Disorder in the house


Mark Thursday 10 July as the day the Abbott government achieved the trifecta. They gagged discussion on the carbon price repeal legislation while filibustering so that negotiations could proceed with Clive Palmer’s PUP in the corridor. Then the legislation was voted down.

Why did the Government trip up and score an own goal?

To meet Abbott’s media schedule, that’s why. Penny Wong to the cross-bench:

“We are already having backgrounded to media…what the Senate will be doing. Media are already being told to prepare for the Prime Minister’s announcement, because gag-and-guillotine will be moved, here in this Chamber, to get the bills on and voted on. So I want the crossbench to be clear on what you are being asked to do — you are being asked to run this Chamber so as to accord with Mr Abbott’s media schedule.

Later she called it “a special blend of arrogance and incompetence”.

Apparently it was pre-ordained on Monday that the bills would be passed today, to fit in with Abbott’s media schedule.

As far as I can make out, the problem arose when the PUP looked at the latest amendment overnight and decided it didn’t go far enough. So they came up with a new one, the third version, essentially mandating a 250% penalty for firms and other entities not passing on to customers savings from the repeal of the carbon tax.

When this was sprung in the morning Palmer reckons there was a “violent reaction” from LNP pollies with lots of angry phone calls. Nevertheless the LNP leadership acceded to the new version, but it ran into trouble because it was deemed a money bill which must originate in the House of Representatives.

Somewhere along the line the Government decided to press on with the Mark 2 amendment without telling PUP. That’s according to Palmer:

It doesn’t look like the carbon tax is going to go through in the Senate today, right, because our party will most likely vote against the bill, right.

Of course, this morning at 8.30 we had an amendment which we discussed with the Government and we left with the clerk’s office. It was to be circulated by the time Parliament came down and it hadn’t been circulated.

And our senators hadn’t been told and they were left in the dark so when the gag motion was brought, their old amendment was in there, which they thought was the new amendment, and they would have voted for that and not the critical amendment which is critical in getting electricity and gas prices back to consumers, and then under the misapprehension they would have voted to repeal the carbon tax, right.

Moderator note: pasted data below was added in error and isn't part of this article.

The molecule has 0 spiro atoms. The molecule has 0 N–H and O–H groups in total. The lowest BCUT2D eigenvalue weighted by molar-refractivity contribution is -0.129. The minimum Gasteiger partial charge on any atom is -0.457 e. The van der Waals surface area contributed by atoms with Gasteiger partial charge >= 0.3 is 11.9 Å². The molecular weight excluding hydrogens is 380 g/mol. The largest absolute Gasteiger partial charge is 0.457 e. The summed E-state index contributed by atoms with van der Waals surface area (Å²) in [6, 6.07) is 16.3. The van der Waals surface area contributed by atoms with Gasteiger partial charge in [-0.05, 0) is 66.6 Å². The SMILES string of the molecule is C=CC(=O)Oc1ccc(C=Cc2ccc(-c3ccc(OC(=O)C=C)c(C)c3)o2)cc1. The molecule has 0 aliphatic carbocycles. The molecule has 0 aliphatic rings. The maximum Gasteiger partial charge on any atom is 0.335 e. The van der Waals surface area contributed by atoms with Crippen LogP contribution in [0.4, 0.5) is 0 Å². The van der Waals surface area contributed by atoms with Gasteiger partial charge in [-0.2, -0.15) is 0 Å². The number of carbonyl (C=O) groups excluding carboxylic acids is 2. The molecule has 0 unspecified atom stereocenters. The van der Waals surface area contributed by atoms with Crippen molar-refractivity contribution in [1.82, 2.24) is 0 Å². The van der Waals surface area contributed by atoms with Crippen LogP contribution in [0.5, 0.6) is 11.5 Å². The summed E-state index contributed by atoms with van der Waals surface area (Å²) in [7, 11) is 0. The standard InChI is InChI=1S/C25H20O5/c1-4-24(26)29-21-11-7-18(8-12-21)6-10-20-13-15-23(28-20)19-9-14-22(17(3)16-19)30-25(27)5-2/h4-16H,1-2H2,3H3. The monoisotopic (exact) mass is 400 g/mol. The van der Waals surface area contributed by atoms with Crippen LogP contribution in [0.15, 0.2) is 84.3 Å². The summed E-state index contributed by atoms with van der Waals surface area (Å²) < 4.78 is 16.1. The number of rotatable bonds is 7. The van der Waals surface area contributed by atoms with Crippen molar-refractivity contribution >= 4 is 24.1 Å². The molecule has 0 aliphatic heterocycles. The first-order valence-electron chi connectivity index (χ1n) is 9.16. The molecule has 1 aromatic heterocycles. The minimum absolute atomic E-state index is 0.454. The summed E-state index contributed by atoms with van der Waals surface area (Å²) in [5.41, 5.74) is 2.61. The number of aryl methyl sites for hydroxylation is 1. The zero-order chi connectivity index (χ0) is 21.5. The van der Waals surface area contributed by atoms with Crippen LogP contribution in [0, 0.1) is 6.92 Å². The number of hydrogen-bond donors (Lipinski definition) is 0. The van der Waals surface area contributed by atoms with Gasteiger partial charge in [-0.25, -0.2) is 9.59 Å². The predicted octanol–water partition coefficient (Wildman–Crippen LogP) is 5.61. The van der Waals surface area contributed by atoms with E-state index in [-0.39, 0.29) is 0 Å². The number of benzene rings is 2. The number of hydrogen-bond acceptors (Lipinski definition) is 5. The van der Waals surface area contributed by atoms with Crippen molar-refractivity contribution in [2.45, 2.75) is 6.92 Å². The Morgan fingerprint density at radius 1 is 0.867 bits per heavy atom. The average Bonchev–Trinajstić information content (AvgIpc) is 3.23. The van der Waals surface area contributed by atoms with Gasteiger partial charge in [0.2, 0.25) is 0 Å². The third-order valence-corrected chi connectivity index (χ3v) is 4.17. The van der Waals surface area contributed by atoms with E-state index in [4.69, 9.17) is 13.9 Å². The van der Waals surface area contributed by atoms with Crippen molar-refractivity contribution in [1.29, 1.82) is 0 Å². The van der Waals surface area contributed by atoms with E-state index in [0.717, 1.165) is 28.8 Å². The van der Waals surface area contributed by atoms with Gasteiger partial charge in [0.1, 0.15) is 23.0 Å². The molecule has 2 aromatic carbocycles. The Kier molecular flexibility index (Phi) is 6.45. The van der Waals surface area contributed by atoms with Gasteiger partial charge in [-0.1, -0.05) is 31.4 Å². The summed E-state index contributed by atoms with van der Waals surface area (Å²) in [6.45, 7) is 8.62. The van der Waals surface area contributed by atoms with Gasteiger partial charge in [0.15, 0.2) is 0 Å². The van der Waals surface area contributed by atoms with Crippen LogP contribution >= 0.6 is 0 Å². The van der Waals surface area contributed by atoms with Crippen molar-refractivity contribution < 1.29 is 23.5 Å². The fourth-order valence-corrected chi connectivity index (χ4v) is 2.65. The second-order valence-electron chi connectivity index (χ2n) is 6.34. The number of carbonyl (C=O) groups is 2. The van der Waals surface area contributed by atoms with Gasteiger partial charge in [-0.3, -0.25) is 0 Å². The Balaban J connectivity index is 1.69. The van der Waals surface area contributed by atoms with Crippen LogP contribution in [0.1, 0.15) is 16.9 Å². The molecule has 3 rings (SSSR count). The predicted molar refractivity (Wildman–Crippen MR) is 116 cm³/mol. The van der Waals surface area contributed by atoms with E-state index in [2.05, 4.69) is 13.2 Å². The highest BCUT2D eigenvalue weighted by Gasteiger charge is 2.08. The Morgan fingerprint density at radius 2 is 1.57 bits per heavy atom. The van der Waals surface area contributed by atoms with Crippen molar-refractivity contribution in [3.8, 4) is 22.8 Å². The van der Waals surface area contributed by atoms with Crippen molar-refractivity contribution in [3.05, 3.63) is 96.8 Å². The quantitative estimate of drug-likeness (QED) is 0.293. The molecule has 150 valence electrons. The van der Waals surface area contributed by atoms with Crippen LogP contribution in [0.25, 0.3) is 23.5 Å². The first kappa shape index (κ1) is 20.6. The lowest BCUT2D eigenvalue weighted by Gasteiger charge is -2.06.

But fortunately we discovered that and they were able to become aware of it, so I just met with them down there and their view was that in no circumstances they wouldn’t be voting today for the carbon tax repeal.

Now, of course the matter may be sorted out, I don’t know, but that’s how it stands at the moment. I think you call it double-crossing people.

We went to lodge our amendment at the clerk’s office at 8.30 and we asked that it be distributed and we had a violent reaction from the Government and our amendment nearly…

Then in the final scramble, the LNP promised to originate Palmer’s desired changes next week in the HoR if the PUP would kindly pass the existing defective version. Palmer told the 7.30 Report that he simply didn’t trust them.

The bill will now go back to the HoR and could be back in the Senate on Monday. But will it be passed?

PUP’s amendment is actually problematic and there is no certainty that six cross-benchers will approve it.

Palmer sees the amendment as applying to entities selling electricity and gas:

The list proposed by PUP includes “an individual, a body corporate, a body politics, a partnership, any other incorporated association or body of entities, a trust or any party or entity which can or does buy or sell electricity or gas”.

There is concern that other entities may be drawn in. There is concern that some firms have absorbed the cost of the carbon tax in whole or in part.

There is concern as to whether the Commonwealth can legislate to control firms in the specific manner proposed.

But it seems the Abbott Government will do anything to axe the tax.

People are wondering what the politics of it all means.

Laura Tingle says it’s karma rather than Palmer. Abbott is getting his own medicine back in spades. But

The all or nothing Abbott modus operandi is simply not going to work any more.

Whatever Palmer’s unpredictability, the Coalition team has been exposed as woefully unprepared to deal with what it faces in the upper house.

This is true in both a tactical and strategic sense. Tony Abbott has to reconsider whether his Senate team is up to the job of handling Palmer.

Bernard Keane at Crikey says:

The key to understanding Palmer is that he’s always about what’s ahead. What’s in the past is irrelevant. The issue of consistency simply doesn’t arise, because Palmer eternally moves forward, toward the next announcement, the next stunt. Clive only ever stops moving so he can momentarily bask in the media spotlight. Then it’s onward again.

The Courier Mail has a biographical article on Palmer that everyone should read.

They say he plays a long game and he understands the media. He grew up on the Gold Coast where Russ Hinze was big. Already wealthy he became media director for the National Party in 1986. So he was there in the last days of Joh and during the Fitzgerald inquiry.

I think on the current issue he is genuinely concerned for consumers. But he doesn’t mind making the LNP look chaotic and shambolic. Abbott is going to have to, as Tingle suggests, look for 80% and 90% solutions.

Meanwhile Xenephon thinks the gaggle of cross-bench senators are part of the solution rather than the problem. I’m not sure Eric Abetz is up to handling the situation.